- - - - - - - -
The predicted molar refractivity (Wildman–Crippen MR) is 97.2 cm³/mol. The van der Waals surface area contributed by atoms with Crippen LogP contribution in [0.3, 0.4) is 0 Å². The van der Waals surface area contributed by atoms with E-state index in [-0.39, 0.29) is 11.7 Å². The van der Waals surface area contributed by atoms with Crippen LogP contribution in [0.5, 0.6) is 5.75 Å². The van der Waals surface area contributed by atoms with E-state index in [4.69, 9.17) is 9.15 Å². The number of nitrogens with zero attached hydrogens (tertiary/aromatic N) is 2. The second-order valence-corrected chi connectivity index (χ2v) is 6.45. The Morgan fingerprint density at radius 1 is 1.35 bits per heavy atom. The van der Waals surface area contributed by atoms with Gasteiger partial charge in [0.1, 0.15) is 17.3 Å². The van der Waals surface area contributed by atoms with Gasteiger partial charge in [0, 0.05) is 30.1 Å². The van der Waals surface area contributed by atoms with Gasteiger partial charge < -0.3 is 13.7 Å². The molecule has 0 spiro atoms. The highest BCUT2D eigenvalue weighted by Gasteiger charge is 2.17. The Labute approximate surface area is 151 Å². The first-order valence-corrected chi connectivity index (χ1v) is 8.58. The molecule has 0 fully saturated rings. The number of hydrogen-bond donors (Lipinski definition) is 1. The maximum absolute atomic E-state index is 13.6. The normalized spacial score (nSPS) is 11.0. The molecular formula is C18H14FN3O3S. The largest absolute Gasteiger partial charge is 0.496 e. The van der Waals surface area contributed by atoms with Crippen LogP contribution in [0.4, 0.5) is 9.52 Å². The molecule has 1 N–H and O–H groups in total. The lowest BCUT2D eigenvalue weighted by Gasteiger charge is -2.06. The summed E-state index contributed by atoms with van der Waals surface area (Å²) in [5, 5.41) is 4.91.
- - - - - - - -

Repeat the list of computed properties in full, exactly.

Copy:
The predicted molar refractivity (Wildman–Crippen MR) is 97.2 cm³/mol. The van der Waals surface area contributed by atoms with Crippen LogP contribution in [0.3, 0.4) is 0 Å². The van der Waals surface area contributed by atoms with E-state index in [-0.39, 0.29) is 11.7 Å². The van der Waals surface area contributed by atoms with Crippen LogP contribution in [0.5, 0.6) is 5.75 Å². The van der Waals surface area contributed by atoms with E-state index in [4.69, 9.17) is 9.15 Å². The number of nitrogens with zero attached hydrogens (tertiary/aromatic N) is 2. The second-order valence-corrected chi connectivity index (χ2v) is 6.45. The Morgan fingerprint density at radius 1 is 1.35 bits per heavy atom. The van der Waals surface area contributed by atoms with Gasteiger partial charge in [0.1, 0.15) is 17.3 Å². The van der Waals surface area contributed by atoms with Gasteiger partial charge in [0, 0.05) is 30.1 Å². The van der Waals surface area contributed by atoms with Gasteiger partial charge < -0.3 is 13.7 Å². The molecule has 0 spiro atoms. The highest BCUT2D eigenvalue weighted by Gasteiger charge is 2.17. The Labute approximate surface area is 151 Å². The first-order valence-corrected chi connectivity index (χ1v) is 8.58. The molecule has 0 fully saturated rings. The number of hydrogen-bond donors (Lipinski definition) is 1. The maximum absolute atomic E-state index is 13.6. The normalized spacial score (nSPS) is 11.0. The molecular formula is C18H14FN3O3S. The largest absolute Gasteiger partial charge is 0.496 e. The van der Waals surface area contributed by atoms with Crippen LogP contribution in [0.4, 0.5) is 9.52 Å². The molecule has 1 N–H and O–H groups in total. The lowest BCUT2D eigenvalue weighted by Gasteiger charge is -2.06. The summed E-state index contributed by atoms with van der Waals surface area (Å²) in [5, 5.41) is 4.91.